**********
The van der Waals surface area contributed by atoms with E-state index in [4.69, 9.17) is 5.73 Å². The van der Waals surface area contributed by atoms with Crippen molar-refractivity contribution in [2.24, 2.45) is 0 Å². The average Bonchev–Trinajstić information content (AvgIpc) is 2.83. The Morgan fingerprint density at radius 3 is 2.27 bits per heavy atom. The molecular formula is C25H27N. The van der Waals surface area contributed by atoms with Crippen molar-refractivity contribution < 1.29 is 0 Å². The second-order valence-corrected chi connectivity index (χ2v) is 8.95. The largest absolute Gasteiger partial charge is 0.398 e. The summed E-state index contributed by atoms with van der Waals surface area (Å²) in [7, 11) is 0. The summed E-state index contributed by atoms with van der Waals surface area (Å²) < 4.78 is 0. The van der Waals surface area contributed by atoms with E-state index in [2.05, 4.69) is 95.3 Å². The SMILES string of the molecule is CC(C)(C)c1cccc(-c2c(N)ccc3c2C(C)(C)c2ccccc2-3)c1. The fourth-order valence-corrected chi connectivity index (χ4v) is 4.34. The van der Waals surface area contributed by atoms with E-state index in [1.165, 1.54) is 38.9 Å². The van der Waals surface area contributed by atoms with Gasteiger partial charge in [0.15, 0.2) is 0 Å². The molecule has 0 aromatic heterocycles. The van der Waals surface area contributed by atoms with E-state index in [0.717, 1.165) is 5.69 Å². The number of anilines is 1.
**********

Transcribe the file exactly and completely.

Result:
The van der Waals surface area contributed by atoms with E-state index in [4.69, 9.17) is 5.73 Å². The van der Waals surface area contributed by atoms with Crippen molar-refractivity contribution in [2.24, 2.45) is 0 Å². The average Bonchev–Trinajstić information content (AvgIpc) is 2.83. The Morgan fingerprint density at radius 3 is 2.27 bits per heavy atom. The molecular formula is C25H27N. The van der Waals surface area contributed by atoms with Crippen molar-refractivity contribution < 1.29 is 0 Å². The second-order valence-corrected chi connectivity index (χ2v) is 8.95. The largest absolute Gasteiger partial charge is 0.398 e. The summed E-state index contributed by atoms with van der Waals surface area (Å²) in [7, 11) is 0. The summed E-state index contributed by atoms with van der Waals surface area (Å²) < 4.78 is 0. The van der Waals surface area contributed by atoms with E-state index in [2.05, 4.69) is 95.3 Å². The SMILES string of the molecule is CC(C)(C)c1cccc(-c2c(N)ccc3c2C(C)(C)c2ccccc2-3)c1. The fourth-order valence-corrected chi connectivity index (χ4v) is 4.34. The van der Waals surface area contributed by atoms with E-state index in [1.165, 1.54) is 38.9 Å². The van der Waals surface area contributed by atoms with Gasteiger partial charge in [0.15, 0.2) is 0 Å². The molecule has 0 aromatic heterocycles. The van der Waals surface area contributed by atoms with E-state index in [0.717, 1.165) is 5.69 Å². The number of anilines is 1.